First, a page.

A major problem in Antarctic science is the development of the Transantarctic Mountains. This project addresses the geomorphic evolution of the central Transantarctic Mountains (Dry Valleys block) using 40Ar/39Ar analyses of surficial ash deposits (back to at least middle Miocene) in the Dry Valleys region of southern Victoria Land. The isotopic age and areal distribution of in-situ ashes have been used to determine the chronology and rate of landform development in the Dry Valleys and provide age control on widespread geomorphic surfaces. In addition, the depositional setting and the degree of weathering of in-situ surficial ash deposits also provide detailed information on local and regional paleoclimate conditions at and since ash deposition.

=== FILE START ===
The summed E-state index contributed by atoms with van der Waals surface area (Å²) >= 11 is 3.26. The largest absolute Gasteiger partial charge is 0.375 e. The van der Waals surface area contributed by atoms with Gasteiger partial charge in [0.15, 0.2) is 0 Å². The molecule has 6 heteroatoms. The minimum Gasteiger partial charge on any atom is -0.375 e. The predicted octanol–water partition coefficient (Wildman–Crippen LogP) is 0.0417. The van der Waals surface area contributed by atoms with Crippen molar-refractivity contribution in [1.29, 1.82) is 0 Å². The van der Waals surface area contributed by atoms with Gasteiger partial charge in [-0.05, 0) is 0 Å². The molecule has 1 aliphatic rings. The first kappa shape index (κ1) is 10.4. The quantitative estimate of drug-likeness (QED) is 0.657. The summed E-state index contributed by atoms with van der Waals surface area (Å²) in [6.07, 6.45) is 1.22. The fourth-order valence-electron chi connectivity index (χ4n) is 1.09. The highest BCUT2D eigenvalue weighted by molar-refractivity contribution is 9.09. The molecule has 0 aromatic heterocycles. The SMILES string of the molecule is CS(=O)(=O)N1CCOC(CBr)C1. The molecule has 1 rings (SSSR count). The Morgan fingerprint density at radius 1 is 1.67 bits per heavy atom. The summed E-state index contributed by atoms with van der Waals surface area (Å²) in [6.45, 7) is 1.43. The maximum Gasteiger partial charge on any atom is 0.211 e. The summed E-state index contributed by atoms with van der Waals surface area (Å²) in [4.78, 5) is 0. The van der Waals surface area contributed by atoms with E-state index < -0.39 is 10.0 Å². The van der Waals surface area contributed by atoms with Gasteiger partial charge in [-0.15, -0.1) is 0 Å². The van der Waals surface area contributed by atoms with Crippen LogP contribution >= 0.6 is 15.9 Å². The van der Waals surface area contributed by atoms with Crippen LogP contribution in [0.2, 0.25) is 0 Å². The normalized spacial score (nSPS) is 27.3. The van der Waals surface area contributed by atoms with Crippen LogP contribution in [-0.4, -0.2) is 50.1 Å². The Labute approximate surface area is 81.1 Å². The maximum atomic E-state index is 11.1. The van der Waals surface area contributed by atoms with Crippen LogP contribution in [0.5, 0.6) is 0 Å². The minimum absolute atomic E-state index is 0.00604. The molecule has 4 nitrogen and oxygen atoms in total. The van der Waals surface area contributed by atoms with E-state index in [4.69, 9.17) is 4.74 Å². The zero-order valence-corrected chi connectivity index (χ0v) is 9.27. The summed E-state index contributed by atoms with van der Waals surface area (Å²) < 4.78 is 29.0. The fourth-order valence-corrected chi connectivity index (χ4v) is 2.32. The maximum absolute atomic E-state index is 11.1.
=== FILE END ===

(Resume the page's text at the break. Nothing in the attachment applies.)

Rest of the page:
Dozens of ash analyses have been conducted throughout the Dry Valleys, spanning a variety of geomorphic settings at different elevations (e.g. Quartermain Mountains, Asgard Range, Olympus Range, and McKelvey Valley). These ash analyses have shown that the overall Dry Valleys morphology represents a relict, semi-arid landscape that largely formed prior to the build-up of continental ice sheets during middle Miocene time. Subsequent slope modification has been limited to minor wind erosion, periglacial processes, and glacial scouring concentrated at valley heads, glacier confluences, and deep-valley troughs. Assumptions of this theory are (1) that present geomorphic processes are largely ineffective denudational agents, (2) that widespread land surfaces within tectonically uniform blocks reflect base-level changes at the Transantarctic Mountain front, and (3) that geomorphic landforms of the Dry Valleys that superficially resemble box canyons, escarpments, mesas, and buttes of desert regions in the American southwest formed by similar denudational processes.
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